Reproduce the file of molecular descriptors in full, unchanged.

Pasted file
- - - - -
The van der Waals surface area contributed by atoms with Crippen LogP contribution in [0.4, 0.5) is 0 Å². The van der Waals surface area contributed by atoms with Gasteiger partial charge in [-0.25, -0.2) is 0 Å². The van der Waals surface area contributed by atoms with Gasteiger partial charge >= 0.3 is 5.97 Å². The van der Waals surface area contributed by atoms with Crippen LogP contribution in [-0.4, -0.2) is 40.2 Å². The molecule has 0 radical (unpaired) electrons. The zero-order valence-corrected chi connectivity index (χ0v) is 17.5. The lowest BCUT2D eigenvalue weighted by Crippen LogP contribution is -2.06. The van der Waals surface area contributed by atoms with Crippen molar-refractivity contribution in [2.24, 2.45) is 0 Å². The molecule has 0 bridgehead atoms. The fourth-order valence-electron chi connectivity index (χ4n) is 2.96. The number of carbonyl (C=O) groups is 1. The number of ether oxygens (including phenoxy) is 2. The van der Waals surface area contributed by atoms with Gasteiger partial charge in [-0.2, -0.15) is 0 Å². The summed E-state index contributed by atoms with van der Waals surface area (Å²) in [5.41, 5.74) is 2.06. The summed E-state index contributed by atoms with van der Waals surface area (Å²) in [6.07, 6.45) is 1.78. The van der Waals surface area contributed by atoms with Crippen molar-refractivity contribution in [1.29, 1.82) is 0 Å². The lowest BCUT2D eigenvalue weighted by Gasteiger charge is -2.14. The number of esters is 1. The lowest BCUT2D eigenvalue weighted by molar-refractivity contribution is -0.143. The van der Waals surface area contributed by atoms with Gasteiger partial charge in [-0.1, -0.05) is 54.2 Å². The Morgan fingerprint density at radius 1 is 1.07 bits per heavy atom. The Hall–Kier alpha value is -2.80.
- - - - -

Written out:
The van der Waals surface area contributed by atoms with Crippen LogP contribution in [0.4, 0.5) is 0 Å². The van der Waals surface area contributed by atoms with Gasteiger partial charge in [-0.25, -0.2) is 0 Å². The van der Waals surface area contributed by atoms with Gasteiger partial charge >= 0.3 is 5.97 Å². The van der Waals surface area contributed by atoms with Crippen LogP contribution in [-0.4, -0.2) is 40.2 Å². The molecule has 0 radical (unpaired) electrons. The zero-order valence-corrected chi connectivity index (χ0v) is 17.5. The lowest BCUT2D eigenvalue weighted by Crippen LogP contribution is -2.06. The van der Waals surface area contributed by atoms with Crippen molar-refractivity contribution in [2.24, 2.45) is 0 Å². The molecule has 0 bridgehead atoms. The fourth-order valence-electron chi connectivity index (χ4n) is 2.96. The number of carbonyl (C=O) groups is 1. The number of ether oxygens (including phenoxy) is 2. The van der Waals surface area contributed by atoms with Gasteiger partial charge in [-0.2, -0.15) is 0 Å². The summed E-state index contributed by atoms with van der Waals surface area (Å²) in [5.41, 5.74) is 2.06. The summed E-state index contributed by atoms with van der Waals surface area (Å²) in [6.07, 6.45) is 1.78. The van der Waals surface area contributed by atoms with Crippen molar-refractivity contribution in [1.29, 1.82) is 0 Å². The lowest BCUT2D eigenvalue weighted by Gasteiger charge is -2.14. The number of esters is 1. The lowest BCUT2D eigenvalue weighted by molar-refractivity contribution is -0.143. The van der Waals surface area contributed by atoms with Gasteiger partial charge in [-0.1, -0.05) is 54.2 Å². The Morgan fingerprint density at radius 1 is 1.07 bits per heavy atom. The Hall–Kier alpha value is -2.80.